In a previous post, we covered the basics of timelines: their uses, anatomy and a number of possible types. But because great timelines are so beneficial to so many cases, we thought we’d delve a bit deeper. In this subsequent two-part discussion we’ll highlight the seven key timeline elements that will maximize its effectiveness, and the basic psychology behind those elements.
In this edition, we will discuss the three non-verbal components of your timeline that boost its attention-grabbing potential, promote rapid comprehension, help de-clutter screen real estate, and even elicit emotional responses—making it sleeker and more potent than ever.
1) The Impact of Colors on Litigation Timelines
The apt use of color has been shown to significantly increase an audience’s understanding and retention of the material you present. Not only does it make your graphics look more appealing, it can affect the importance the jury places on certain information and even their emotional response; this is no small matter, given the weight that emotions carry in jury decision-making. An expert graphics team can give you more detailed advice about the nuances of color use, but here are a few quick tips:
Focus on Legibility First
- Certain color contrasts are hard on the eyes – if your audience can’t read it, they certainly won’t understand it.
- Use an appropriate contrast – don’t get crazy with it – and opt for darker backgrounds and less saturation to avoid uncomfortable glare.
- Chances are someone on your jury will have some level of color-blindness; take care to choose color combinations that all jurors can differentiate.
Colors should “fit” the type of case (See Figure 1).
- Color choice can promote a cognitive link between the issue at hand and your authority on that issue.
- For example, cases involving heavy machinery tend towards dark colors like blacks and browns; medical cases often employ pastel colors.
Color should “fit” the desired message.
- People are inclined to attribute certain feelings to certain colors, depending on context and culture. In North America, for instance:
- Black is commonly used for its authoritative quality, while blue is used for its sensible/honest quality;
- Green is often associated with nature, friendliness, money or gain (financial or otherwise); and
- Red is often associated with aggression, excitement or loss.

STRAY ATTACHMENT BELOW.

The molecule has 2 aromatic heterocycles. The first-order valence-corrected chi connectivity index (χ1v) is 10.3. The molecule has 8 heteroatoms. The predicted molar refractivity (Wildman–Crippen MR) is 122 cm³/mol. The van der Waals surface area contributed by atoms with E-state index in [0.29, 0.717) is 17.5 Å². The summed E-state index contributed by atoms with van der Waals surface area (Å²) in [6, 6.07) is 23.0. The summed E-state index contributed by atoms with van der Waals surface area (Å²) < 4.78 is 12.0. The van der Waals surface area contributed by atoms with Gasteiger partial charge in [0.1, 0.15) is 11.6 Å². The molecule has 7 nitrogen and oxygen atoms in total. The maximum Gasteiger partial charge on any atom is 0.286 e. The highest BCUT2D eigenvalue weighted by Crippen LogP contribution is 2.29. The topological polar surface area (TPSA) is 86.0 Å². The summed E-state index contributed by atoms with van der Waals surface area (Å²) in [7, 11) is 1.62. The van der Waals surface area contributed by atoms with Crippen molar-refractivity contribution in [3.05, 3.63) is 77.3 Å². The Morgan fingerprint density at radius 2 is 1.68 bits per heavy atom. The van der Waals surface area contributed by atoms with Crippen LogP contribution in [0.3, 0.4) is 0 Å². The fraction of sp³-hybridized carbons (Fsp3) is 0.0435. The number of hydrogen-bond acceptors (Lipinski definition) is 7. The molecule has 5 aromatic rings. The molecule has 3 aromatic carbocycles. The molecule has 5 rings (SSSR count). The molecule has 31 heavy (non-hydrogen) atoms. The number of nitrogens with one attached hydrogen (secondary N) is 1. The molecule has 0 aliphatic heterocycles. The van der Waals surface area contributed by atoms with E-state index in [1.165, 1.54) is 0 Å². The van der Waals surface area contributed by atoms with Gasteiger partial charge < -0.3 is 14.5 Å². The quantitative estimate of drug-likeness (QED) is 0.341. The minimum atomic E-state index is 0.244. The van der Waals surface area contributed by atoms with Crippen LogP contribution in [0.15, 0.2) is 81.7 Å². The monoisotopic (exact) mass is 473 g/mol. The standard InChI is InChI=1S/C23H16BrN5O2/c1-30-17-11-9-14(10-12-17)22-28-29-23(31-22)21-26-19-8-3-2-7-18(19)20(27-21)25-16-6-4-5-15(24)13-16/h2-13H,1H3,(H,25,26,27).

- Be careful about the use of colors that might come off as frivolous or overly gender-specific.
2) Using Icons to Tell a Story in Any Trial Graphic
Brand logos, street signs, mobile applications—we’re surrounded by iconography. Many icons work as easily identifiable, nearly universal shorthand pictures for larger concepts. As such, they’re right at home in your timeline:
Icons can tell a story, tell it quickly and tell it memorably (See Figure 2).
- Instead of forcing your jury to process words first and then the message (separate brain functions), an image bypasses that mental middleman and cuts straight to the point.
- Like colors, icons often have common associations that you can use to your advantage; just be sure the intended meaning will be interpreted correctly.
- Icons are much easier to recall than a set of words.
Icons can clean up your graphic and replace sprawling, wordy entries with simple pictures.
- Why write, “For two years no complaints were filed” when you can simply cross out “complaints” with a big “X”?
- Using a legend or key to show what’s what puts yet another step between juror and message – when possible, use a simple icon to represent each party directly on the timeline.
- Icons can link to other pertinent slides and documents, saving space while being a whole lot more interesting.
- For example, an icon of a phone can be a clickable link to the specific log or handwritten notes memorializing that important telephone conversation between your client and the other party.
3) Using Animation In Litigation Timelines to Get Better Results
Timelines should not be static (and stagnant). PowerPoint is capable of incorporating a variety of interactive, moving parts when presenting your timeline. This additional variety is yet another means to hold your fickle jury’s attention.
One of the most useful applications of animation is its clutter-saving power. Your timeline needs to say a lot, but definitely not all at once. Animations, like clickable or zoomable icons, are perfect for layering important elements, like testimony or document callouts, in their proper chronological position, but without taking up screen real estate for the full presentation of your timeline (See Figure 3).
Remember, however, that when your jury goes back to deliberate, they may only have the static version, so make sure it can stand on its own in communicating your most important messages. If you have any questions about how to take your timeline and improve the non-verbal aspects of it, please let us know. In the next part of our discussion, we will continue reviewing the critical factors for effective timelines.
By: Adam Bloomberg, Director – Visual Communications
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